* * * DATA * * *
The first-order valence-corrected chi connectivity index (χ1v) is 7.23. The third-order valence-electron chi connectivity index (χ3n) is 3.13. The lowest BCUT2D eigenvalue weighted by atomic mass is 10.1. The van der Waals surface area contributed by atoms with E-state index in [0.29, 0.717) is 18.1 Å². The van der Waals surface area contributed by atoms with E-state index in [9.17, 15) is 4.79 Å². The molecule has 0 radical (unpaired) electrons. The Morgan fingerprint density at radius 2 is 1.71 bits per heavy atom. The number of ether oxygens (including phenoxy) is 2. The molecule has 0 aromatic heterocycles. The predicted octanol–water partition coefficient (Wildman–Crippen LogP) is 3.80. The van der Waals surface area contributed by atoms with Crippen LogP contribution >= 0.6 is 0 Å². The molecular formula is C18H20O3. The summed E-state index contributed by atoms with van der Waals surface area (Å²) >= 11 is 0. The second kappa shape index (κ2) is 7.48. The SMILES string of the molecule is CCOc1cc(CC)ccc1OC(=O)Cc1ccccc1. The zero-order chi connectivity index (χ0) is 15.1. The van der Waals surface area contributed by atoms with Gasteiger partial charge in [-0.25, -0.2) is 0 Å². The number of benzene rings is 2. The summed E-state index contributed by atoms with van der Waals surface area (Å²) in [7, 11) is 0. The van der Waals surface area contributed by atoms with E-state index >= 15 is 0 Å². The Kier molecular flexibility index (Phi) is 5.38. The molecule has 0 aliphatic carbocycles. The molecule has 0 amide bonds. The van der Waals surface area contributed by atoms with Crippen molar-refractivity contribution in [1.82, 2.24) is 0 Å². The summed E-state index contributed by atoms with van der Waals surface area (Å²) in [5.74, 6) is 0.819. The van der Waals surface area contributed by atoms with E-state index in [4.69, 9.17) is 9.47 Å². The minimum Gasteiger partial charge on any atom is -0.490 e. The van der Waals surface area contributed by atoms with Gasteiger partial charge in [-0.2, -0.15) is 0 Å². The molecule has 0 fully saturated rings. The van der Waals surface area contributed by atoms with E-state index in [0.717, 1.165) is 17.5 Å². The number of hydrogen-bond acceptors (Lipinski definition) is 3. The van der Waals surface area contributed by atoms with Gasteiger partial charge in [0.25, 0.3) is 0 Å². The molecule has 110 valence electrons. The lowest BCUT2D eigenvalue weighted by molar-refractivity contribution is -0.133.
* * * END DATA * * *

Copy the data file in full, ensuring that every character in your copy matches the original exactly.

The first-order valence-corrected chi connectivity index (χ1v) is 7.23. The third-order valence-electron chi connectivity index (χ3n) is 3.13. The lowest BCUT2D eigenvalue weighted by atomic mass is 10.1. The van der Waals surface area contributed by atoms with E-state index in [0.29, 0.717) is 18.1 Å². The van der Waals surface area contributed by atoms with E-state index in [9.17, 15) is 4.79 Å². The molecule has 0 radical (unpaired) electrons. The Morgan fingerprint density at radius 2 is 1.71 bits per heavy atom. The number of ether oxygens (including phenoxy) is 2. The molecule has 0 aromatic heterocycles. The predicted octanol–water partition coefficient (Wildman–Crippen LogP) is 3.80. The van der Waals surface area contributed by atoms with Crippen LogP contribution >= 0.6 is 0 Å². The molecular formula is C18H20O3. The summed E-state index contributed by atoms with van der Waals surface area (Å²) >= 11 is 0. The second kappa shape index (κ2) is 7.48. The SMILES string of the molecule is CCOc1cc(CC)ccc1OC(=O)Cc1ccccc1. The zero-order chi connectivity index (χ0) is 15.1. The van der Waals surface area contributed by atoms with Gasteiger partial charge in [-0.25, -0.2) is 0 Å². The number of benzene rings is 2. The summed E-state index contributed by atoms with van der Waals surface area (Å²) in [7, 11) is 0. The van der Waals surface area contributed by atoms with E-state index >= 15 is 0 Å². The Kier molecular flexibility index (Phi) is 5.38. The molecule has 0 aliphatic carbocycles. The molecule has 0 amide bonds. The van der Waals surface area contributed by atoms with Crippen molar-refractivity contribution in [1.82, 2.24) is 0 Å². The summed E-state index contributed by atoms with van der Waals surface area (Å²) in [5.74, 6) is 0.819. The van der Waals surface area contributed by atoms with E-state index in [4.69, 9.17) is 9.47 Å². The minimum Gasteiger partial charge on any atom is -0.490 e. The van der Waals surface area contributed by atoms with Gasteiger partial charge in [-0.2, -0.15) is 0 Å². The molecule has 0 fully saturated rings. The van der Waals surface area contributed by atoms with E-state index in [0.717, 1.165) is 17.5 Å². The number of hydrogen-bond acceptors (Lipinski definition) is 3. The van der Waals surface area contributed by atoms with Gasteiger partial charge in [0.25, 0.3) is 0 Å². The molecule has 110 valence electrons. The lowest BCUT2D eigenvalue weighted by molar-refractivity contribution is -0.133.